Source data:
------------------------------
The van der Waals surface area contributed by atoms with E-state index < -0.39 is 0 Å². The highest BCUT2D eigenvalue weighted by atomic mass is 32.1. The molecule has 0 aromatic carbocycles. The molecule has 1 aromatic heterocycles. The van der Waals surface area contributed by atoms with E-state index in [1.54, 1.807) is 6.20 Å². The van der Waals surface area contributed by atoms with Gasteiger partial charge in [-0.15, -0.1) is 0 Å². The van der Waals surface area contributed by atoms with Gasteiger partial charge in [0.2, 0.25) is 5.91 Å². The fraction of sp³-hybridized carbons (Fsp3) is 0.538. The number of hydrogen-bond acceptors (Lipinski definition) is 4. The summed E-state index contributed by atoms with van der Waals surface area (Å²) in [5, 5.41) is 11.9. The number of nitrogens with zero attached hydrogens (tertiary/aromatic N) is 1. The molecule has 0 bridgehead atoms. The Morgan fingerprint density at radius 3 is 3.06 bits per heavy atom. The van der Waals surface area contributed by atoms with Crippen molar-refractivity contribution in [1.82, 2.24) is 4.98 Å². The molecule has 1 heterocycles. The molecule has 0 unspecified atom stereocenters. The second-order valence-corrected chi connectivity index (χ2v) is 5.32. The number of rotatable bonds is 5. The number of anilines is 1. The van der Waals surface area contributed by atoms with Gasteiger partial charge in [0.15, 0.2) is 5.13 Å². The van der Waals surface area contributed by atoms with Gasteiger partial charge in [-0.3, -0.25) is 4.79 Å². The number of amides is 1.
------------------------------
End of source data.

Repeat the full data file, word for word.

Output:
The van der Waals surface area contributed by atoms with E-state index < -0.39 is 0 Å². The highest BCUT2D eigenvalue weighted by atomic mass is 32.1. The molecule has 0 aromatic carbocycles. The molecule has 1 aromatic heterocycles. The van der Waals surface area contributed by atoms with E-state index in [1.54, 1.807) is 6.20 Å². The van der Waals surface area contributed by atoms with Gasteiger partial charge in [-0.15, -0.1) is 0 Å². The van der Waals surface area contributed by atoms with Gasteiger partial charge in [0.2, 0.25) is 5.91 Å². The fraction of sp³-hybridized carbons (Fsp3) is 0.538. The number of hydrogen-bond acceptors (Lipinski definition) is 4. The summed E-state index contributed by atoms with van der Waals surface area (Å²) in [5, 5.41) is 11.9. The number of nitrogens with zero attached hydrogens (tertiary/aromatic N) is 1. The molecule has 0 bridgehead atoms. The Morgan fingerprint density at radius 3 is 3.06 bits per heavy atom. The van der Waals surface area contributed by atoms with Crippen molar-refractivity contribution in [1.82, 2.24) is 4.98 Å². The molecule has 1 heterocycles. The molecule has 0 unspecified atom stereocenters. The second-order valence-corrected chi connectivity index (χ2v) is 5.32. The number of rotatable bonds is 5. The number of anilines is 1. The van der Waals surface area contributed by atoms with Gasteiger partial charge in [0.15, 0.2) is 5.13 Å². The van der Waals surface area contributed by atoms with Gasteiger partial charge in [-0.3, -0.25) is 4.79 Å². The number of amides is 1.